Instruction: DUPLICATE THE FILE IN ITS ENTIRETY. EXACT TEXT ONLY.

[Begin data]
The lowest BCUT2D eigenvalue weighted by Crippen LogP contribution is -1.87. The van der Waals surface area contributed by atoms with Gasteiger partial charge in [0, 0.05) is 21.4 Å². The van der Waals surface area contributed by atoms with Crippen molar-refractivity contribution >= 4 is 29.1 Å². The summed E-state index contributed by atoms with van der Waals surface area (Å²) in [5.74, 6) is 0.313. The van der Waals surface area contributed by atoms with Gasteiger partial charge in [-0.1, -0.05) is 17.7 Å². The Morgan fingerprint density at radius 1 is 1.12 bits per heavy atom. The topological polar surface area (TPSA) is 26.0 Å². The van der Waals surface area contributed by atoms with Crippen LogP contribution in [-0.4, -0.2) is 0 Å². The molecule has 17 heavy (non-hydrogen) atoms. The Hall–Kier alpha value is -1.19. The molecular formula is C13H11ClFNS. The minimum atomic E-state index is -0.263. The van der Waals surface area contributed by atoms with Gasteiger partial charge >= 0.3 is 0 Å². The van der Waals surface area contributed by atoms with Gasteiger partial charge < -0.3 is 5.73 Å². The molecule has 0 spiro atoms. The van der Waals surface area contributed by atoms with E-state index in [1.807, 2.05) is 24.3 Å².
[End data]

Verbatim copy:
The lowest BCUT2D eigenvalue weighted by Crippen LogP contribution is -1.87. The van der Waals surface area contributed by atoms with Gasteiger partial charge in [0, 0.05) is 21.4 Å². The van der Waals surface area contributed by atoms with Crippen molar-refractivity contribution >= 4 is 29.1 Å². The summed E-state index contributed by atoms with van der Waals surface area (Å²) in [5.74, 6) is 0.313. The van der Waals surface area contributed by atoms with Gasteiger partial charge in [-0.1, -0.05) is 17.7 Å². The Morgan fingerprint density at radius 1 is 1.12 bits per heavy atom. The topological polar surface area (TPSA) is 26.0 Å². The van der Waals surface area contributed by atoms with Crippen LogP contribution in [-0.4, -0.2) is 0 Å². The molecule has 17 heavy (non-hydrogen) atoms. The Hall–Kier alpha value is -1.19. The molecular formula is C13H11ClFNS. The minimum atomic E-state index is -0.263. The van der Waals surface area contributed by atoms with Gasteiger partial charge >= 0.3 is 0 Å². The van der Waals surface area contributed by atoms with Gasteiger partial charge < -0.3 is 5.73 Å². The molecule has 0 spiro atoms. The van der Waals surface area contributed by atoms with E-state index in [1.807, 2.05) is 24.3 Å².